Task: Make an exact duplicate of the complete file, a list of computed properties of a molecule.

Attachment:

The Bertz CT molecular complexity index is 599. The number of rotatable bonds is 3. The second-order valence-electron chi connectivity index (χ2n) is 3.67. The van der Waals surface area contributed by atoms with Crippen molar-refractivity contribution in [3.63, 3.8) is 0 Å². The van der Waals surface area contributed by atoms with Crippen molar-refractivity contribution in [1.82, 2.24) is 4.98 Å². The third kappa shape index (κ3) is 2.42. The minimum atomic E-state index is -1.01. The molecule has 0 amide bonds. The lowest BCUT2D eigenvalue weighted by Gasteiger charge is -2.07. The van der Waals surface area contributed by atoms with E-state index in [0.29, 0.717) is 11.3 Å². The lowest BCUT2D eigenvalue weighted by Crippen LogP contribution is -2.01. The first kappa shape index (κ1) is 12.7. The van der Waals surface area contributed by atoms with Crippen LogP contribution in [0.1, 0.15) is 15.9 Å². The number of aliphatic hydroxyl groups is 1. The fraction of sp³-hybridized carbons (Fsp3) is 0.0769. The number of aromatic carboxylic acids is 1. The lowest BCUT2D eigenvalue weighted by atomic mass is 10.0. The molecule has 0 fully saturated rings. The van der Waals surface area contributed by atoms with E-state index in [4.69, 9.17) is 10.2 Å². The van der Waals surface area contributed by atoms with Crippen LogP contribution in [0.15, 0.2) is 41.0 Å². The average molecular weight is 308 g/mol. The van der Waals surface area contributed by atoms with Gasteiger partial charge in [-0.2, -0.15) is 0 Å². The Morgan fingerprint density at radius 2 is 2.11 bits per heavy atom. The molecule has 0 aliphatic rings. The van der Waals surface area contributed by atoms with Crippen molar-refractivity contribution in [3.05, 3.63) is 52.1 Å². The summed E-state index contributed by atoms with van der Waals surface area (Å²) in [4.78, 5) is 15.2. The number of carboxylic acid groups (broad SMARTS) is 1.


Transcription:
The Bertz CT molecular complexity index is 599. The number of rotatable bonds is 3. The second-order valence-electron chi connectivity index (χ2n) is 3.67. The van der Waals surface area contributed by atoms with Crippen molar-refractivity contribution in [3.63, 3.8) is 0 Å². The van der Waals surface area contributed by atoms with Crippen molar-refractivity contribution in [1.82, 2.24) is 4.98 Å². The third kappa shape index (κ3) is 2.42. The minimum atomic E-state index is -1.01. The molecule has 0 amide bonds. The lowest BCUT2D eigenvalue weighted by Gasteiger charge is -2.07. The van der Waals surface area contributed by atoms with E-state index in [0.29, 0.717) is 11.3 Å². The lowest BCUT2D eigenvalue weighted by Crippen LogP contribution is -2.01. The first kappa shape index (κ1) is 12.7. The van der Waals surface area contributed by atoms with Crippen LogP contribution in [0.1, 0.15) is 15.9 Å². The number of aliphatic hydroxyl groups is 1. The fraction of sp³-hybridized carbons (Fsp3) is 0.0769. The number of aromatic carboxylic acids is 1. The lowest BCUT2D eigenvalue weighted by atomic mass is 10.0. The molecule has 0 fully saturated rings. The van der Waals surface area contributed by atoms with E-state index in [4.69, 9.17) is 10.2 Å². The van der Waals surface area contributed by atoms with Crippen LogP contribution in [0.15, 0.2) is 41.0 Å². The average molecular weight is 308 g/mol. The van der Waals surface area contributed by atoms with Gasteiger partial charge in [-0.2, -0.15) is 0 Å². The Morgan fingerprint density at radius 2 is 2.11 bits per heavy atom. The molecule has 0 aliphatic rings. The van der Waals surface area contributed by atoms with Crippen molar-refractivity contribution in [3.05, 3.63) is 52.1 Å². The summed E-state index contributed by atoms with van der Waals surface area (Å²) in [4.78, 5) is 15.2. The number of carboxylic acid groups (broad SMARTS) is 1.